The build up to this year's Open has been about anything but the tennisSteve Collis (Licenced under Creative Commons Attribution)/WIKIMEDIA COMMONS

The Australian Open feels like it’s been going on for around three weeks, and yet it officially starts tomorrow (17/01). The lead up to the tournament, affectionately known as the ‘Happy Slam’, has been anything but happy. The controversy and confusion surrounding Novak Djokovic and his visa situation has cast a shadow over the tennis going on all over Australia. For what is meant to be the start of the tennis season, the sport of tennis has been secondary to what has turned out to be a legal soap opera that could well impact the rest of the season. The one source of relief is that the saga has now ended: Djokovic will not be playing in the Australian Open.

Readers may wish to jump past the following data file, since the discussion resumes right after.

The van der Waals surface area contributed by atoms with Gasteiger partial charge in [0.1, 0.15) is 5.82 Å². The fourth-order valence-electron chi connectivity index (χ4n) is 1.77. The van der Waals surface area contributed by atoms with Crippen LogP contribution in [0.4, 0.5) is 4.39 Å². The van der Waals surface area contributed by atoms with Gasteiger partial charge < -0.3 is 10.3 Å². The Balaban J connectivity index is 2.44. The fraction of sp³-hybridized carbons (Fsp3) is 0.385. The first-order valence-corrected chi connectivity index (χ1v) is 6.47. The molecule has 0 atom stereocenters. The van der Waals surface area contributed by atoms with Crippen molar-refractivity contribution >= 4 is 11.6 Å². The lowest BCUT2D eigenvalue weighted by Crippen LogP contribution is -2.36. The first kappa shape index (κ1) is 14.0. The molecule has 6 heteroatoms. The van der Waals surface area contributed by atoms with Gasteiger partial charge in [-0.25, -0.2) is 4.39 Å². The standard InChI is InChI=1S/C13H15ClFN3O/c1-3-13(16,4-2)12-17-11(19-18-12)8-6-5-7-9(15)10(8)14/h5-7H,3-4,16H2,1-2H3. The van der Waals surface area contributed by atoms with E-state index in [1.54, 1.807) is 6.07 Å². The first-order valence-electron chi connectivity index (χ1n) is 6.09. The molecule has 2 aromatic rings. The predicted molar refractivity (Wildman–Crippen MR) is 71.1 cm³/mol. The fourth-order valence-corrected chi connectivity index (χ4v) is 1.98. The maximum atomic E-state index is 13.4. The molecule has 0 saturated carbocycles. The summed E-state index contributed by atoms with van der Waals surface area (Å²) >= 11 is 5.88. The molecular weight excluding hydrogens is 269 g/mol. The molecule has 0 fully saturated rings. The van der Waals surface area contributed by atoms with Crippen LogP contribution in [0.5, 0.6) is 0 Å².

Men’s preview

Djokovic has won the Australian Open nine times, the most of any male player. This preview would be very short if he were attending, as he would be the outright favourite. However, seeing as he will not be playing, this opens up the draw to the next generation of players, all of whom have been pushing him and at times beating him over the course of the past year.

The ‘Big Three’ may be a thing of the past, but men’s tennis certainly has a ‘main three’ in the form of Djokovic, Daniil Medvedev, and Alexander Zverev. This trio won the biggest titles last year, with Djokovic taking three Slams, Medvedev the US Open, and Zverev the Olympics and the ATP finals. These three are ushering in a new brand of tennis, which is reliant on a secure baseline game and excellent lateral movement, resulting in breath-taking defensive tennis.

Picking between the three would be difficult but, with Novak not playing, we can look to expect a Zverev-Medvedev final, with Medvedev being the predicted winner, contrary to their most recent result that saw a Zverev victory.

“You could predict anyone in the WTA top 30 to win any given hard-court tournament, and most people wouldn’t even raise an eyebrow”